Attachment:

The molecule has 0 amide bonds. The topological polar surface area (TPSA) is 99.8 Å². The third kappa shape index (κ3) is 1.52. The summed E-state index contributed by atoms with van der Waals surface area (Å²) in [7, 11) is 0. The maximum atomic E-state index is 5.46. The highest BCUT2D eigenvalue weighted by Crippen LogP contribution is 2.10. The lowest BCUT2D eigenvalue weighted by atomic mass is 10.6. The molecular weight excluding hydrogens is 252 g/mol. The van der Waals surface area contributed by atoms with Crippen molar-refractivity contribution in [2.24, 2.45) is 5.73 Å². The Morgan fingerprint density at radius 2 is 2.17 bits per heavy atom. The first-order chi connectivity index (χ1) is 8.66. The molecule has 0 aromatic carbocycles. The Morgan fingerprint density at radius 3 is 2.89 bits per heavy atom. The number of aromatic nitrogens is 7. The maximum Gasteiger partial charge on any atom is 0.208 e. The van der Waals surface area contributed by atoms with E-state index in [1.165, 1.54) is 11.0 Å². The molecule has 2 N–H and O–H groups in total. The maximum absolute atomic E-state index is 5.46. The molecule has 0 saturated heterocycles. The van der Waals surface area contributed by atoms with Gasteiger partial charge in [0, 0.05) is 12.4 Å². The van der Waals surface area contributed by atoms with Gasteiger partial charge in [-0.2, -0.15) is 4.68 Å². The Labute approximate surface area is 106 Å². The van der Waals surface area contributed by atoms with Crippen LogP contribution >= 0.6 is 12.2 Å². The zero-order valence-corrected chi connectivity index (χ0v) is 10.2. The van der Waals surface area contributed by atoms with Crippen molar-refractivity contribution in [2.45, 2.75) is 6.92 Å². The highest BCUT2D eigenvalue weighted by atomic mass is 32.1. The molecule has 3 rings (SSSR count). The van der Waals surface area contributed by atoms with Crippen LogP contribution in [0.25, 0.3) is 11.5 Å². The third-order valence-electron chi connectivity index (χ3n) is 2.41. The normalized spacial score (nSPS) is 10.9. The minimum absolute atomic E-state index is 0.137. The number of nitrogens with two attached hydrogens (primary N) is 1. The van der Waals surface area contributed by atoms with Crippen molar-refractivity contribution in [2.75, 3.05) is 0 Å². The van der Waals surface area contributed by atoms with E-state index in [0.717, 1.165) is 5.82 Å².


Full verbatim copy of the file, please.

The molecule has 0 amide bonds. The topological polar surface area (TPSA) is 99.8 Å². The third kappa shape index (κ3) is 1.52. The summed E-state index contributed by atoms with van der Waals surface area (Å²) in [7, 11) is 0. The maximum atomic E-state index is 5.46. The highest BCUT2D eigenvalue weighted by Crippen LogP contribution is 2.10. The lowest BCUT2D eigenvalue weighted by atomic mass is 10.6. The molecular weight excluding hydrogens is 252 g/mol. The van der Waals surface area contributed by atoms with Crippen molar-refractivity contribution in [2.24, 2.45) is 5.73 Å². The Morgan fingerprint density at radius 2 is 2.17 bits per heavy atom. The first-order chi connectivity index (χ1) is 8.66. The molecule has 0 aromatic carbocycles. The Morgan fingerprint density at radius 3 is 2.89 bits per heavy atom. The number of aromatic nitrogens is 7. The maximum Gasteiger partial charge on any atom is 0.208 e. The van der Waals surface area contributed by atoms with E-state index in [1.165, 1.54) is 11.0 Å². The molecule has 2 N–H and O–H groups in total. The maximum absolute atomic E-state index is 5.46. The molecule has 0 saturated heterocycles. The van der Waals surface area contributed by atoms with Gasteiger partial charge in [0, 0.05) is 12.4 Å². The van der Waals surface area contributed by atoms with Gasteiger partial charge in [-0.2, -0.15) is 4.68 Å². The Labute approximate surface area is 106 Å². The van der Waals surface area contributed by atoms with Crippen LogP contribution >= 0.6 is 12.2 Å². The zero-order valence-corrected chi connectivity index (χ0v) is 10.2. The van der Waals surface area contributed by atoms with Crippen molar-refractivity contribution in [2.45, 2.75) is 6.92 Å². The highest BCUT2D eigenvalue weighted by atomic mass is 32.1. The molecule has 3 rings (SSSR count). The van der Waals surface area contributed by atoms with Crippen LogP contribution in [0.25, 0.3) is 11.5 Å². The third-order valence-electron chi connectivity index (χ3n) is 2.41. The normalized spacial score (nSPS) is 10.9. The minimum absolute atomic E-state index is 0.137. The number of nitrogens with two attached hydrogens (primary N) is 1. The van der Waals surface area contributed by atoms with Crippen molar-refractivity contribution in [2.75, 3.05) is 0 Å². The van der Waals surface area contributed by atoms with E-state index in [0.717, 1.165) is 5.82 Å².